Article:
Late planting and early season cool weather may have producers irrigating into September
Maximizing profit and returns on resource invested can be dependent on the expected late last irrigation application this season.
Late planted crops and slow in-season crop growth are resulting in a later than normal end to the irrigation season. We expect to see some fields irrigated well into late September this year. Good spring and summer rains have allowed many producers to minimize the use of irrigation, but without some timely late season rains, Michigan State University Extension recommends that irrigation may be needed to finish the crop.
The question often comes when we have those drier than normal late summer weeks, “when can I stop irrigating?” Turning off the irrigation water too soon could lower corn and soybean yields and/or reduce test weight. Irrigation beyond the crops need wastes valuable resources of time, energy and money.
In most years, early September conditions alleviate late season irrigation scheduling questions. The typical crop water usage drops quickly as average rainfall increases and late season irrigation usually becomes less important. However, many of the areas where crops were planted late may have substantial water needs well into September, signaling the need for some type of irrigation additions either by a scheduling program or crop monitoring.
Late season water use (termed evapotransporation or E.T.) lowers significantly near the end of plant maturity. Soybean plants showing their first yellow pod will have an E.T. value of one tenth of an inch per day for a day that reaches into the mid 80 degree temperatures. Corn at dent stage will have an E.T. of 0.14 of an inch per day for a day that reaches into the mid 80 degree F temperatures. Daily temperatures that are ten degrees higher or lower than the mid 80’s will have E.T. that is .02 higher or lower than the norm, respectively.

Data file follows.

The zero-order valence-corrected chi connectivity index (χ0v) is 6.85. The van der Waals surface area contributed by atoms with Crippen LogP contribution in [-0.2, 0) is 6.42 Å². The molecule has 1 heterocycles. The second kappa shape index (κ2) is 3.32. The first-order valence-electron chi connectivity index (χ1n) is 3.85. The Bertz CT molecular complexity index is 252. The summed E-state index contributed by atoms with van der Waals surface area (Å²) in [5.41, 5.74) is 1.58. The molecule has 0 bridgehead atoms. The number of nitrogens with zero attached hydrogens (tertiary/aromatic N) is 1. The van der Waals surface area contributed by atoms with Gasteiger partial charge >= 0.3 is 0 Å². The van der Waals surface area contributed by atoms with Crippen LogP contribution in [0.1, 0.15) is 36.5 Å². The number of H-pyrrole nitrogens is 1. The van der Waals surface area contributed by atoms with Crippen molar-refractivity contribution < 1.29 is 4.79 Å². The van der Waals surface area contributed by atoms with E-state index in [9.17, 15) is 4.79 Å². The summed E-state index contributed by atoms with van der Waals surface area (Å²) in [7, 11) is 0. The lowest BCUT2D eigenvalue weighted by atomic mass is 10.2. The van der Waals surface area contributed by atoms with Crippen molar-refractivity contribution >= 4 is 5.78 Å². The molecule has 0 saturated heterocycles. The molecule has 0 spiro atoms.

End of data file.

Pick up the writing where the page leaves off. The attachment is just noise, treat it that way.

The goal of the soybean irrigator should be to maintain at least 40 percent of his available soil water holding capacity for soybeans till most pods yellow. Corn producers trying to maintain test weight in dry late summer conditions should maintain at least 40 percent of the available soil water holding capacity until the crop reaches black layer. In most situations minimal amounts of water are needed to achieve these goals. In the last few weeks of the season, soybeans will use less than .04 of an inch per day and corn less than .06 of an inch per day allowing a half inch of rain or irrigation to last a week or more. Due to late planting this year, the old saying “August rain makes beans” needs to be adjusted for this season to “late August early September rain makes beans.”
One simple irrigation scheduling method used to aid in late season decisions is to monitor soil moisture. A soil auger probe from 12 inches below the surface in the root zone should still have moisture present as indicated by a loose ball formed from the sandy loam soil. Soils that form a tight ball show an even higher soil moisture level that could carry a crop for a few more days. Factsheets and bulletins on estimating soil moisture by feel and irrigation scheduling are available online by following the irrigation link in the left column. For more information, contact me at 269-467-5511.
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